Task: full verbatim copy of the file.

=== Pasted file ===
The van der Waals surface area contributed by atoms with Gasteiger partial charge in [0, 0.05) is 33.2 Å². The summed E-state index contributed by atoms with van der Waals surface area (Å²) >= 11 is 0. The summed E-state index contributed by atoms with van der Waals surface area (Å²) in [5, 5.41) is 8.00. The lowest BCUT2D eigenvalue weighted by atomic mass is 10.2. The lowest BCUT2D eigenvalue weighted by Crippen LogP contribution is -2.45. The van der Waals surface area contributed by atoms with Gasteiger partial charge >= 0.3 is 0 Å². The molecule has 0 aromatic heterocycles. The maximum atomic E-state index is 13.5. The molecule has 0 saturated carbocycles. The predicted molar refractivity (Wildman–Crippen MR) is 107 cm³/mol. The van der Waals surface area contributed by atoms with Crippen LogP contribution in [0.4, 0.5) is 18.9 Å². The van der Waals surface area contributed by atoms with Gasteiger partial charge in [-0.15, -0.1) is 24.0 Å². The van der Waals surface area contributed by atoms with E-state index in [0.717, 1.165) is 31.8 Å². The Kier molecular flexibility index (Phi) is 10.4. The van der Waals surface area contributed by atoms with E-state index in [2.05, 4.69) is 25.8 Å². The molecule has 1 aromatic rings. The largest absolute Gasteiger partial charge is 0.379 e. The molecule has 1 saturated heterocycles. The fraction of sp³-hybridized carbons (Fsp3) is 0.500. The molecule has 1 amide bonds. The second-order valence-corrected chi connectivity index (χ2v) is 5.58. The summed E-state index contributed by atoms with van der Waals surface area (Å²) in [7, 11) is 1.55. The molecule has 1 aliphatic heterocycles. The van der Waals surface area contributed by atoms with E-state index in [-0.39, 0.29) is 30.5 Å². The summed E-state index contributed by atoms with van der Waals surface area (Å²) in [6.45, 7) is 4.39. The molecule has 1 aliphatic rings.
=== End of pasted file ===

The van der Waals surface area contributed by atoms with Gasteiger partial charge in [0, 0.05) is 33.2 Å². The summed E-state index contributed by atoms with van der Waals surface area (Å²) >= 11 is 0. The summed E-state index contributed by atoms with van der Waals surface area (Å²) in [5, 5.41) is 8.00. The lowest BCUT2D eigenvalue weighted by atomic mass is 10.2. The lowest BCUT2D eigenvalue weighted by Crippen LogP contribution is -2.45. The van der Waals surface area contributed by atoms with Gasteiger partial charge >= 0.3 is 0 Å². The molecule has 0 aromatic heterocycles. The maximum atomic E-state index is 13.5. The molecule has 0 saturated carbocycles. The predicted molar refractivity (Wildman–Crippen MR) is 107 cm³/mol. The van der Waals surface area contributed by atoms with Crippen LogP contribution in [0.4, 0.5) is 18.9 Å². The van der Waals surface area contributed by atoms with Gasteiger partial charge in [-0.15, -0.1) is 24.0 Å². The van der Waals surface area contributed by atoms with E-state index in [0.717, 1.165) is 31.8 Å². The Kier molecular flexibility index (Phi) is 10.4. The van der Waals surface area contributed by atoms with E-state index in [2.05, 4.69) is 25.8 Å². The molecule has 1 aromatic rings. The largest absolute Gasteiger partial charge is 0.379 e. The molecule has 1 saturated heterocycles. The fraction of sp³-hybridized carbons (Fsp3) is 0.500. The molecule has 1 amide bonds. The second-order valence-corrected chi connectivity index (χ2v) is 5.58. The summed E-state index contributed by atoms with van der Waals surface area (Å²) in [7, 11) is 1.55. The molecule has 1 aliphatic heterocycles. The van der Waals surface area contributed by atoms with E-state index in [-0.39, 0.29) is 30.5 Å². The summed E-state index contributed by atoms with van der Waals surface area (Å²) in [6.45, 7) is 4.39. The molecule has 1 aliphatic rings.